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The Case for Race: The Battle for a Three-Judge Court

Typically, federal litigants do not have access to a three-judge court at the district court level. But there are exceptions.

The Decennial Census: A Constitutional Pillar of American Government

The U.S. Constitution mandates a nationwide headcount every 10 years, known as the decennial census. This requirement, enshrined in Article I, Section 2, serves as a cornerstone of American democracy with important implications for the structure and function of the government:

Apportionment of Representation:

  • The primary purpose of the census is to determine the population of each state. This data is used to fairly allocate seats in the House of Representatives among the states, ensuring representation proportionate to population shifts. States with higher populations gain representatives, while those with declining populations may lose them. This ensures that each citizen's voice has roughly equal weight in the legislative branch.

Distribution of Federal Resources:

  • Beyond representation, census data plays a vital role in distributing federal funding across states and localities. Billions of dollars are allocated annually to programs like Medicaid, education grants, and infrastructure projects based on population data. An accurate census guarantees that areas with higher populations receive their fair share of these critical resources.

Drawing Electoral Districts:

  • Census data is also essential for redrawing congressional and state legislative district boundaries. This process, known as redistricting, ensures that districts have roughly equal populations, upholding the principle of "one person, one vote."

Beyond the Basics:

  • While the core purpose lies in population counts, the census also collects valuable demographic information. This data informs policy decisions across various sectors like healthcare, education, housing, and social services, allowing for targeted programs and resource allocation based on specific population needs.

Effect of the 14th Amendment:

  • Section 2 of the 14th Amendment states: “Representatives shall be apportioned among the several states according to their respective numbers, counting the whole number of persons in each state.”

  • Therefore the 14th Amendment reinforces the decennial census mandate, emphasizing that representation in the House is directly tied to population. This ensures that the census remains a vital tool for maintaining a fair and representative government.

  • This provision grants each state the right to conduct a full count of all individuals living within its borders during a census to determine its population. (The 14th Amendment was ratified in 1868 after the Civil War. It addressed citizenship rights and equal protection under the law for all individuals, including former slaves. Previously, slaves were only partially counted based on the 3/5ths compromise.)

The Clinton Administration and the Push for Statistical Sampling on the 2000 U.S. Census

In the 1990s, the Clinton Administration favored statistical sampling as a way to achieve a more accurate count, while Congressional Republicans preferred the traditional head count used in past censuses. See, 08 SEP 1998 THE 2000 CENSUS: SAMPLING OR A STRAIGHT COUNT?

The Clinton Administration believed that statistical sampling was the best method to achieve an accurate count. Sampling involved using computer-generated statistical models to estimate data for approximately 10% of the population (around 26 million people) who were not part of the traditional enumeration process. These “virtual people” would be derived from data collected during on-site visits, and the figures would be adjusted based on super-accurate enumeration reports from selected areas. The opposition argued that sampling was unreliable, costly, and would be used to improperly influence political agendas.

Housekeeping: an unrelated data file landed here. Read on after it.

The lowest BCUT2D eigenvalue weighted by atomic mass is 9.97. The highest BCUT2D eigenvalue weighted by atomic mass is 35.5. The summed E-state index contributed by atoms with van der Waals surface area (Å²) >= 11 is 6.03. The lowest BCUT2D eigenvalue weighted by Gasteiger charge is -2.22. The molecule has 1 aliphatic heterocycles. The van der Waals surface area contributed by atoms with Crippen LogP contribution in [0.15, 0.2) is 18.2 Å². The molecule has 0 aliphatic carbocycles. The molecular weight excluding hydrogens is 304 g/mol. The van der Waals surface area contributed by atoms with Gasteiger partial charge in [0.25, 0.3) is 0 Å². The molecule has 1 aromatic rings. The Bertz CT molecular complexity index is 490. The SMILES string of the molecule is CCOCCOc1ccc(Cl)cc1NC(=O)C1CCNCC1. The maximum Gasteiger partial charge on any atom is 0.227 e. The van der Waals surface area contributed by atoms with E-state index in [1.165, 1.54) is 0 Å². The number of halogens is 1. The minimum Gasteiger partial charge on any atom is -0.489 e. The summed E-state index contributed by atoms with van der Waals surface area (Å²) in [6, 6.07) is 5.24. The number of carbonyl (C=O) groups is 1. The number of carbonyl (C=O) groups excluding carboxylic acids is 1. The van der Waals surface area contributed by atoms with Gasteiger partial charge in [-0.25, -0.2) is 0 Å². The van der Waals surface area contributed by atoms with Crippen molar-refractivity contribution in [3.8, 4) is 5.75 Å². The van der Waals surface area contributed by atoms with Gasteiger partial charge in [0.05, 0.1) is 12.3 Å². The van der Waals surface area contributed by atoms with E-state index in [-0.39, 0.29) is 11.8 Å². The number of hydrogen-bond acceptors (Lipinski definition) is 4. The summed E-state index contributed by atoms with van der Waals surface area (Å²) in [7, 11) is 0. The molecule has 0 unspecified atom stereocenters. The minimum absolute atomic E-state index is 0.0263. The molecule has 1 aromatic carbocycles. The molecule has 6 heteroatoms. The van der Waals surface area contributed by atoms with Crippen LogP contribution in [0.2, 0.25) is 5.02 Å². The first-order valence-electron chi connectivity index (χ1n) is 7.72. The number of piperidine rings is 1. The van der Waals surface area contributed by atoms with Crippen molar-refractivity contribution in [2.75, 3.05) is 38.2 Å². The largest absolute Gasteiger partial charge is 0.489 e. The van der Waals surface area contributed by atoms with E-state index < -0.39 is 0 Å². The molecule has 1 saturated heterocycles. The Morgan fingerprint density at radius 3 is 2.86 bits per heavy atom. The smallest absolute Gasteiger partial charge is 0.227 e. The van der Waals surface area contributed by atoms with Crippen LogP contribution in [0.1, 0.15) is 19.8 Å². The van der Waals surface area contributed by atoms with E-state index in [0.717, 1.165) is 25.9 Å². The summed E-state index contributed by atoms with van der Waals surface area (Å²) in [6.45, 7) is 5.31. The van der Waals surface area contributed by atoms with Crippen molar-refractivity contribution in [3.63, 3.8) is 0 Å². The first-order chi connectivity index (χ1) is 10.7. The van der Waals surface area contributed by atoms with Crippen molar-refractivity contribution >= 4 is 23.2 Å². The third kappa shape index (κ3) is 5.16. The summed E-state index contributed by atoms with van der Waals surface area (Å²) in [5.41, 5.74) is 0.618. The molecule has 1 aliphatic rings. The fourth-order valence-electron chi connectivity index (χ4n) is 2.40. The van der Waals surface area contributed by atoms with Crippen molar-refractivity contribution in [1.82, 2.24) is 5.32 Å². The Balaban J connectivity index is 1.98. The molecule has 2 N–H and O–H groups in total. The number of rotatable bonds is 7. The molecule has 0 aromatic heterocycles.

Congress Passes Pub. L. No. 105-119 § 209 to Prohibit Statistical Sampling

Because of the fierce opposition to statistical sampling, Congress passed 13 U.S.C. § 141 (note), also known as Pub. L. No. 105-119 § 209. Section 209 allows "any person aggrieved by the use of any statistical method" that violates the Constitution or any law in determining population for congressional apportionment or redistricting to sue the government.

The law specifically targets the use of statistical methods that alter the raw enumeration data, such as adding or subtracting counts based on statistical inference. In cases where the challenge falls within the scope of Section 209, the law mandates the convening of a three-judge court, including the district court level or trial level of a federal case. Even more unusual, any direct appeal of the three judge court's decision must be heard by the U.S. Supreme Court.

Section 209 was ultimately used by Congress to successfully oppose statistical sampling in Dep’t. of Commerce, et al., v. U.S. House of Representatives, et al., 525 U.S. 316 (1999) (the Supreme Court ruled in favor of Congress and prohibited statistical sampling as unconstitutional).

The U.S. Census Bureau Loses on Statistical Sampling but Wins on Statistical Imputation

The Census Bureau didn't give up completely on using statistical methods to assist them in the decennial census count. Although the Supreme Court disagreed with them about raw statistical sampling, the Census Bureau attempted to use statistical imputation instead.

Statistical Imputation:

  • Statistical imputation is a method used by the U.S. Census Bureau to estimate missing or incomplete data when conducting the decennial census.

  • When census forms are not returned or contain confusing, contradictory, or incomplete information, the Bureau follows up with field visits. However, even after these visits, there may still be uncertainties about certain addresses or housing units.